Addendum…

There’s still such a rumble out there about Simone Biles’ supposed “dereliction of duty,” I’m posting another story that deserves to be remembered. Simone Biles stands as the Greatest Of All Time in gymnastics, and owes the world precisely nothing. That she’s being dissed for declining to risk life and limb for people she’ll never know and who will never attempt to rise to the greatest heights of anything whatsoever, is sublimely ridiculous, end of story.

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The woman on the left is Elena Mukhina, the 1978 women’s gymnastics World Champion. She broke her leg and was not permitted the appropriate time to heal. Soviet gymnastics coaches pressured doctors to remove her cast early so she could start training for the 1980 Olympics. She protested heavily, as she knew her leg was not properly healed and would not withstand the grueling training regimen typical of her sport. Trainers and coaches dismissed her concerns and forced her to continue her training.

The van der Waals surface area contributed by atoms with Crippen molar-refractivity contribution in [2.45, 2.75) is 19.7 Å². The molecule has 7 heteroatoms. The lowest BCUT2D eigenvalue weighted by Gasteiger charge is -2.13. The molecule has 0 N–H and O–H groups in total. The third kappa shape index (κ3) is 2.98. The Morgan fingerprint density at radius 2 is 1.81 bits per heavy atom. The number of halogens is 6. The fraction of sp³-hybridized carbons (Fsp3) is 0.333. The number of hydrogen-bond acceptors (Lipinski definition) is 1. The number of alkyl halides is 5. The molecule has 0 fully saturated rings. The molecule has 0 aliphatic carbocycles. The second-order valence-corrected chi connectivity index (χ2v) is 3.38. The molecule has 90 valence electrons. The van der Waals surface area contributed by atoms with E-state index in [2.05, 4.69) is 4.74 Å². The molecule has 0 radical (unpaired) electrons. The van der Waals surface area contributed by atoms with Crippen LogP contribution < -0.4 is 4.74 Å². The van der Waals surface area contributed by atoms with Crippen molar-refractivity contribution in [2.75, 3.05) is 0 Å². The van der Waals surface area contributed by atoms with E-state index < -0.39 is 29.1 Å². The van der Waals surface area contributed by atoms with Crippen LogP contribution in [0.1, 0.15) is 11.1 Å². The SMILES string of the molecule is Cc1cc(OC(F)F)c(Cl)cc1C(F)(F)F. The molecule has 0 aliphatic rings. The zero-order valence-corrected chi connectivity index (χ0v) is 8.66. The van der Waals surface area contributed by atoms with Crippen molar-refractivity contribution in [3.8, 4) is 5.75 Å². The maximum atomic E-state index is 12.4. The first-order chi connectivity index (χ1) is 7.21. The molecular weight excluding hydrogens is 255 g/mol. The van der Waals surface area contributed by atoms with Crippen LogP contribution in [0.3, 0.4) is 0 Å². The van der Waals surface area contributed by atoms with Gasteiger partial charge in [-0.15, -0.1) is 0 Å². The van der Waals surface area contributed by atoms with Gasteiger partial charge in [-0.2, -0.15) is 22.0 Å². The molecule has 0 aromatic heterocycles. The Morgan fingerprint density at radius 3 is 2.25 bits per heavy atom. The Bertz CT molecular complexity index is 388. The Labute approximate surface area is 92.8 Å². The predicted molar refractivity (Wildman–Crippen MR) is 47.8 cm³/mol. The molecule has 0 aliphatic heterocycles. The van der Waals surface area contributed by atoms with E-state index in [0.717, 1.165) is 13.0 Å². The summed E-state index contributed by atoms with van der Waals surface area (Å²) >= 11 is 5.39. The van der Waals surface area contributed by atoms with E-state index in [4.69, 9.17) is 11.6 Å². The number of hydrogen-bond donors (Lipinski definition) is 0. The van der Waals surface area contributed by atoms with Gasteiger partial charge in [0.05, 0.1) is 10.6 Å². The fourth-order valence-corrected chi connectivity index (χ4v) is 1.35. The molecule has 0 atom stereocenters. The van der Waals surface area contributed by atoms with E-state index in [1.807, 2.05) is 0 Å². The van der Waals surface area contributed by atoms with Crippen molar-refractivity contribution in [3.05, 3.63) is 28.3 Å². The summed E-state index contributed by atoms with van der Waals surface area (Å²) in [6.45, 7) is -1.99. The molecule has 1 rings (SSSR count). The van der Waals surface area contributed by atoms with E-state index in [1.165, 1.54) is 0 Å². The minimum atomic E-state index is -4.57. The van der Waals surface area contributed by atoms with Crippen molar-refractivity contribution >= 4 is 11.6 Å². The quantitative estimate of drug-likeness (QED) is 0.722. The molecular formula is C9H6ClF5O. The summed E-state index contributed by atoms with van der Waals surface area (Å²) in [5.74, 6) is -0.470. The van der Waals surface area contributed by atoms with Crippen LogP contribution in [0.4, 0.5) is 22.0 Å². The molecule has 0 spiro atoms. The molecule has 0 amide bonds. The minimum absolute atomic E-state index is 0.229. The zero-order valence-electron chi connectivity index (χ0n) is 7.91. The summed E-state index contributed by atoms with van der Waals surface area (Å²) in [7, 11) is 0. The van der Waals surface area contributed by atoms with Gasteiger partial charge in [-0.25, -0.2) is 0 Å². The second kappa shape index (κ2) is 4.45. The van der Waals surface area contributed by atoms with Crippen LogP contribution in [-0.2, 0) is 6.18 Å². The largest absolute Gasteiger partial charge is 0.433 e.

While practicing the Thomas Salto (since banned for being so dangerous), she under-rotated due to her newly weakened leg, and she landed on her chin. She broke her neck, which rendered her quadriplegic for the rest of her life. She was 20 years old at the time and died at 46.

Reports from Tokyo are that Simone Biles does not trust her own mind and body right now. Given the high level of difficulty (and danger) of the skills she performs, it is asking A LOT to expect her to continue to perform before that self-trust is restored. By pulling out of the team finals, she is listening to her body and her mind and giving herself enough time to heal so she can continue being the badass Queen she was meant to be.